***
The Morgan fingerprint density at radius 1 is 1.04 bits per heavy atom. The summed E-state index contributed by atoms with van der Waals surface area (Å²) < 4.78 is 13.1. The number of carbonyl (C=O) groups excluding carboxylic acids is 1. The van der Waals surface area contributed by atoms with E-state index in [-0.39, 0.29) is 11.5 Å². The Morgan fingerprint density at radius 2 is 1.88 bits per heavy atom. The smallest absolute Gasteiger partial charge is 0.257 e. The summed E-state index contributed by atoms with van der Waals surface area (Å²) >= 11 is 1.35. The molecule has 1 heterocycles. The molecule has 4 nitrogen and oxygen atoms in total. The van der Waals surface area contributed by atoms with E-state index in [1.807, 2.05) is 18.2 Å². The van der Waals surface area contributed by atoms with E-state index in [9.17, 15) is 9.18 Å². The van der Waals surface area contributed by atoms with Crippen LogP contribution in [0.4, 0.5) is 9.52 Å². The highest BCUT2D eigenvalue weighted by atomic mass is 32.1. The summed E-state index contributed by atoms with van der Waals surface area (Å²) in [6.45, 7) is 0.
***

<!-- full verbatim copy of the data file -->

The Morgan fingerprint density at radius 1 is 1.04 bits per heavy atom. The summed E-state index contributed by atoms with van der Waals surface area (Å²) < 4.78 is 13.1. The number of carbonyl (C=O) groups excluding carboxylic acids is 1. The van der Waals surface area contributed by atoms with E-state index in [-0.39, 0.29) is 11.5 Å². The Morgan fingerprint density at radius 2 is 1.88 bits per heavy atom. The smallest absolute Gasteiger partial charge is 0.257 e. The summed E-state index contributed by atoms with van der Waals surface area (Å²) >= 11 is 1.35. The molecule has 1 heterocycles. The molecule has 4 nitrogen and oxygen atoms in total. The van der Waals surface area contributed by atoms with E-state index in [1.807, 2.05) is 18.2 Å². The van der Waals surface area contributed by atoms with E-state index in [9.17, 15) is 9.18 Å². The van der Waals surface area contributed by atoms with Crippen LogP contribution in [0.4, 0.5) is 9.52 Å². The highest BCUT2D eigenvalue weighted by atomic mass is 32.1. The summed E-state index contributed by atoms with van der Waals surface area (Å²) in [6.45, 7) is 0.